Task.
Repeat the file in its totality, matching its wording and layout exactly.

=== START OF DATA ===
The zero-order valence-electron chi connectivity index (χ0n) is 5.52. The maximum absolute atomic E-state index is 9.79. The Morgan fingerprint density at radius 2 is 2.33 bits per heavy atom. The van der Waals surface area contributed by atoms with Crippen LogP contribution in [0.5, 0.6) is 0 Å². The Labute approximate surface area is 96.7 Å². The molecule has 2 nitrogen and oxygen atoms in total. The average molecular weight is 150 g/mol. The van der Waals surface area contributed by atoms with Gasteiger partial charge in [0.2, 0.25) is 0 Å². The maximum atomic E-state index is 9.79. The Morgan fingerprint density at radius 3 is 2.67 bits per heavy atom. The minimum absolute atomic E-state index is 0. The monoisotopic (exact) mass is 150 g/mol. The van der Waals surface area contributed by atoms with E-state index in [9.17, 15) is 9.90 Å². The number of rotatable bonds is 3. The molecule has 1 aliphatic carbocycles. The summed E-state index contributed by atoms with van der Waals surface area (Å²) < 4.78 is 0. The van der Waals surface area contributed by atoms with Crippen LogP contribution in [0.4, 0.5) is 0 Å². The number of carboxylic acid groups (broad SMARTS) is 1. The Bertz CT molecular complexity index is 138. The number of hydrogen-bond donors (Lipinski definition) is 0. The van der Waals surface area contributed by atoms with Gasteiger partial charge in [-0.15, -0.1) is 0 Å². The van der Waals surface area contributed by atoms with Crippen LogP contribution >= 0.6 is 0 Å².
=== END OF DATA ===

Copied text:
The zero-order valence-electron chi connectivity index (χ0n) is 5.52. The maximum absolute atomic E-state index is 9.79. The Morgan fingerprint density at radius 2 is 2.33 bits per heavy atom. The van der Waals surface area contributed by atoms with Crippen LogP contribution in [0.5, 0.6) is 0 Å². The Labute approximate surface area is 96.7 Å². The molecule has 2 nitrogen and oxygen atoms in total. The average molecular weight is 150 g/mol. The van der Waals surface area contributed by atoms with Gasteiger partial charge in [0.2, 0.25) is 0 Å². The maximum atomic E-state index is 9.79. The Morgan fingerprint density at radius 3 is 2.67 bits per heavy atom. The minimum absolute atomic E-state index is 0. The monoisotopic (exact) mass is 150 g/mol. The van der Waals surface area contributed by atoms with E-state index in [9.17, 15) is 9.90 Å². The number of rotatable bonds is 3. The molecule has 1 aliphatic carbocycles. The summed E-state index contributed by atoms with van der Waals surface area (Å²) < 4.78 is 0. The van der Waals surface area contributed by atoms with Crippen LogP contribution in [0.4, 0.5) is 0 Å². The number of carboxylic acid groups (broad SMARTS) is 1. The Bertz CT molecular complexity index is 138. The number of hydrogen-bond donors (Lipinski definition) is 0. The van der Waals surface area contributed by atoms with Gasteiger partial charge in [-0.15, -0.1) is 0 Å². The van der Waals surface area contributed by atoms with Crippen LogP contribution >= 0.6 is 0 Å².